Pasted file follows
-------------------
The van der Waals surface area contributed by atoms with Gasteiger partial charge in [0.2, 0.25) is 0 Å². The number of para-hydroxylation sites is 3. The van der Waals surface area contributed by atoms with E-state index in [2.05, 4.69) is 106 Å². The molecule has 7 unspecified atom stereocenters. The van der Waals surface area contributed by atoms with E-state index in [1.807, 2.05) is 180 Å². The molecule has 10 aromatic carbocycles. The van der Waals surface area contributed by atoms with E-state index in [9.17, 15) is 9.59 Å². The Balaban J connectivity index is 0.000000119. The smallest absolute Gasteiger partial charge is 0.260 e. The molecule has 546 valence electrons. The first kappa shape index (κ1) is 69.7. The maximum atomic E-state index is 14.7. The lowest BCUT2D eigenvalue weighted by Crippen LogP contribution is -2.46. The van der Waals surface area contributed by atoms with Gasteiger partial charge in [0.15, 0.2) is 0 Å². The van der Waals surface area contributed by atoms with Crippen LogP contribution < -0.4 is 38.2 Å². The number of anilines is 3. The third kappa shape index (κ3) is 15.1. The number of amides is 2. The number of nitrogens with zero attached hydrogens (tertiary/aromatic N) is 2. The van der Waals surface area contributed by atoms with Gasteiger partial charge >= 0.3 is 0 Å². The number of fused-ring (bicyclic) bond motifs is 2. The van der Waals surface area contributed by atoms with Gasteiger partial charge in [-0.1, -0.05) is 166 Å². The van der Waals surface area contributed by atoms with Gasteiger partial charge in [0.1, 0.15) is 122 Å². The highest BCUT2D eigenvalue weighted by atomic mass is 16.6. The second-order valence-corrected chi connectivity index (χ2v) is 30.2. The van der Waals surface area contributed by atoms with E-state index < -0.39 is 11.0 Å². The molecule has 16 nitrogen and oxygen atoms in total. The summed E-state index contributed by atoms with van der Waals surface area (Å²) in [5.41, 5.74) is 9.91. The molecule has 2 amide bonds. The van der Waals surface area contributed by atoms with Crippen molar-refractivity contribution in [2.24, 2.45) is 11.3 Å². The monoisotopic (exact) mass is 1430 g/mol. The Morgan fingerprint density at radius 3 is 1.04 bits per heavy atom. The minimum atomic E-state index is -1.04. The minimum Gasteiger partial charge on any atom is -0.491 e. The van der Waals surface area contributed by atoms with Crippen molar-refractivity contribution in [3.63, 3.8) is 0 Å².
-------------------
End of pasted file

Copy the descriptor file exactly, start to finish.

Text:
The van der Waals surface area contributed by atoms with Gasteiger partial charge in [0.2, 0.25) is 0 Å². The number of para-hydroxylation sites is 3. The van der Waals surface area contributed by atoms with E-state index in [2.05, 4.69) is 106 Å². The molecule has 7 unspecified atom stereocenters. The van der Waals surface area contributed by atoms with E-state index in [1.807, 2.05) is 180 Å². The molecule has 10 aromatic carbocycles. The van der Waals surface area contributed by atoms with E-state index in [9.17, 15) is 9.59 Å². The Balaban J connectivity index is 0.000000119. The smallest absolute Gasteiger partial charge is 0.260 e. The molecule has 546 valence electrons. The first kappa shape index (κ1) is 69.7. The maximum atomic E-state index is 14.7. The lowest BCUT2D eigenvalue weighted by Crippen LogP contribution is -2.46. The van der Waals surface area contributed by atoms with Gasteiger partial charge in [0.15, 0.2) is 0 Å². The van der Waals surface area contributed by atoms with Crippen LogP contribution < -0.4 is 38.2 Å². The number of anilines is 3. The third kappa shape index (κ3) is 15.1. The number of amides is 2. The number of nitrogens with zero attached hydrogens (tertiary/aromatic N) is 2. The van der Waals surface area contributed by atoms with Gasteiger partial charge >= 0.3 is 0 Å². The number of fused-ring (bicyclic) bond motifs is 2. The van der Waals surface area contributed by atoms with Gasteiger partial charge in [-0.1, -0.05) is 166 Å². The van der Waals surface area contributed by atoms with Gasteiger partial charge in [0.1, 0.15) is 122 Å². The highest BCUT2D eigenvalue weighted by atomic mass is 16.6. The second-order valence-corrected chi connectivity index (χ2v) is 30.2. The van der Waals surface area contributed by atoms with E-state index < -0.39 is 11.0 Å². The molecule has 16 nitrogen and oxygen atoms in total. The summed E-state index contributed by atoms with van der Waals surface area (Å²) in [5.41, 5.74) is 9.91. The molecule has 2 amide bonds. The van der Waals surface area contributed by atoms with Crippen molar-refractivity contribution in [2.24, 2.45) is 11.3 Å². The monoisotopic (exact) mass is 1430 g/mol. The Morgan fingerprint density at radius 3 is 1.04 bits per heavy atom. The minimum atomic E-state index is -1.04. The minimum Gasteiger partial charge on any atom is -0.491 e. The van der Waals surface area contributed by atoms with Crippen molar-refractivity contribution in [3.63, 3.8) is 0 Å².